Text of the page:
The Gradual Firming in Housing Is Building a Floor for the Economy
- Existing Home Sales for April increased by 3.4 percent, to a 4.62 million unit sales rate.
- The Richmond Fed’s Survey of Manufacturing Conditions for May showed gains in that region.
- The Chicago Fed’s National Activity Index increased for April.
Housing-related data continue to show improvement in the aftermath of a once-in-a-generation meltdown. Prices are stabilizing, sales are gradually increasing and construction is starting to come back. The gains are still small measured against the losses subsequent to the boom years of the mid-2000’s (which seem like a hundred years ago). But most importantly, the gains in housing are broadening the still-weak expansion to Main Street, and are providing a measure of positive news for many U.S. households. The nascent gains to housing, ongoing momentum in labor markets, strength in auto sales and now falling gasoline prices are providing a degree of insulation for Main Street America from the daily onslaught of bad news from Europe and elsewhere. To a certain extent, that insulation is self-fulfilling; endogenous momentum in the U.S. is feeding badly starved animal spirits, which are helping to fuel more endogenous private-sector growth. A key challenge to the U.S. economy, in addition to headwinds from Europe, is the upcoming “fiscal cliff,” scheduled to hit in early 2013. The fiscal cliff is the combination of effective tax increases and federal spending cuts already scheduled for early 2013 unless Congress acts to modify existing law. We assume that the combination of endogenous private-sector growth, and legislative action rounding off the shoulders of the fiscal cliff, allow the U.S. economy to continue to grow through early 2013 and then increase in momentum through the rest of the year.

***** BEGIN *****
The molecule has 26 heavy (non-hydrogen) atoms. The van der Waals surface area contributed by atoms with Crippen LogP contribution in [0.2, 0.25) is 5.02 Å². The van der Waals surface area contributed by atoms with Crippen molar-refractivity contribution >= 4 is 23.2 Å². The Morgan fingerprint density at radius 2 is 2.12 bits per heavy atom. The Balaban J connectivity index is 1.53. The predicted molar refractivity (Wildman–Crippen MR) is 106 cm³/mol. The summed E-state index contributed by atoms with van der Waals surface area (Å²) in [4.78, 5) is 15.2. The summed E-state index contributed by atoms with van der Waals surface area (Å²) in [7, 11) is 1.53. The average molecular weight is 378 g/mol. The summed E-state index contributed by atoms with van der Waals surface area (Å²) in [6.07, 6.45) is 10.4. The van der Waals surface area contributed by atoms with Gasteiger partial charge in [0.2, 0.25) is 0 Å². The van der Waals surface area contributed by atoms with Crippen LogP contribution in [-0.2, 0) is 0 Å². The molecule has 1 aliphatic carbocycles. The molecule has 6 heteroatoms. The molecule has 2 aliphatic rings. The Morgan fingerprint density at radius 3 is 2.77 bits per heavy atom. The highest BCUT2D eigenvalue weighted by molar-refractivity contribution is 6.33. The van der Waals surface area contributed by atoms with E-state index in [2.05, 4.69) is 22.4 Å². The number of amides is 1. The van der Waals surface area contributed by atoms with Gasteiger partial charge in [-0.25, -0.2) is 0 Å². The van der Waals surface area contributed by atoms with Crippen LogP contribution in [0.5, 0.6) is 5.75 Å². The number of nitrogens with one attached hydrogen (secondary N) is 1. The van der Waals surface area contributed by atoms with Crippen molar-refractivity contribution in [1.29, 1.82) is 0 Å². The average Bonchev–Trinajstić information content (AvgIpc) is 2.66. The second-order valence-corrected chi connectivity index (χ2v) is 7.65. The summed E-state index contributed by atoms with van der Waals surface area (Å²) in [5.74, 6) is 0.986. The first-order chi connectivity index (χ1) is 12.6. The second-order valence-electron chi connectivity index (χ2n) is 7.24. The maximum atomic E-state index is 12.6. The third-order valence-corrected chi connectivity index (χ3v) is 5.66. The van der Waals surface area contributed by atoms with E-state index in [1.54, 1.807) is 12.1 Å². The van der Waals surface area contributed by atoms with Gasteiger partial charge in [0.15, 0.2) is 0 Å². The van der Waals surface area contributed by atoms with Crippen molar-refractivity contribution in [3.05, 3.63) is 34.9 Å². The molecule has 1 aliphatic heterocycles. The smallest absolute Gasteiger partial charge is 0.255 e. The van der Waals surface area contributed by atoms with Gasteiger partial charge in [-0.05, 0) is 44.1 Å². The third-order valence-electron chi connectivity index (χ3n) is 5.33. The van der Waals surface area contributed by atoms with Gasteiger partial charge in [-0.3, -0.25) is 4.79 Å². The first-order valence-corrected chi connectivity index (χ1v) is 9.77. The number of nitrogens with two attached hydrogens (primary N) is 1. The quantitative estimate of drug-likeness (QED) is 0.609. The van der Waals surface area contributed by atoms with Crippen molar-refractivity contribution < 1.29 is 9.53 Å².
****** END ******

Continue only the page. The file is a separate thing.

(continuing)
Existing home sales increased by 3.4 percent in April to a 4.62 million unit rate, just below January’s recent weather-aided high of 4.63 million units annualized. Condo sales helped the most, gaining 6.0 percent for the month, while single-family home sales increased by 3.0 percent. Condo markets are still loose, but appear to be tightening up more quickly than the single-family market. The median sales price of a used condo is up 8.1 percent from a year ago. Existing single-family home prices are up 10.4 percent from a year ago according to the National Association of Realtors. The NAR price data does not adjust for the size of the house, so more sales of larger homes may be boosting prices now. The Federal Reserve Bank of Richmond’s Survey of Manufacturing Conditions showed a sixth consecutive monthly expansion in the central Atlantic region. The index ticked down to 4 in May, still positive but showing slower gains than in March or April. The Chicago Federal Reserve Bank’s National Activity Index for April increased by 0.11, after falling in March. The Chicago Fed index is a very broad index with leading, coincident and lagging components designed to measure the relative strength of the national economy. A positive reading means above average growth.
Market Reaction: Equity prices are up. Treasury yields are up at the long end of the yield curve. Oil is down to $92.57/barrel. The dollar is up against the yen and the euro.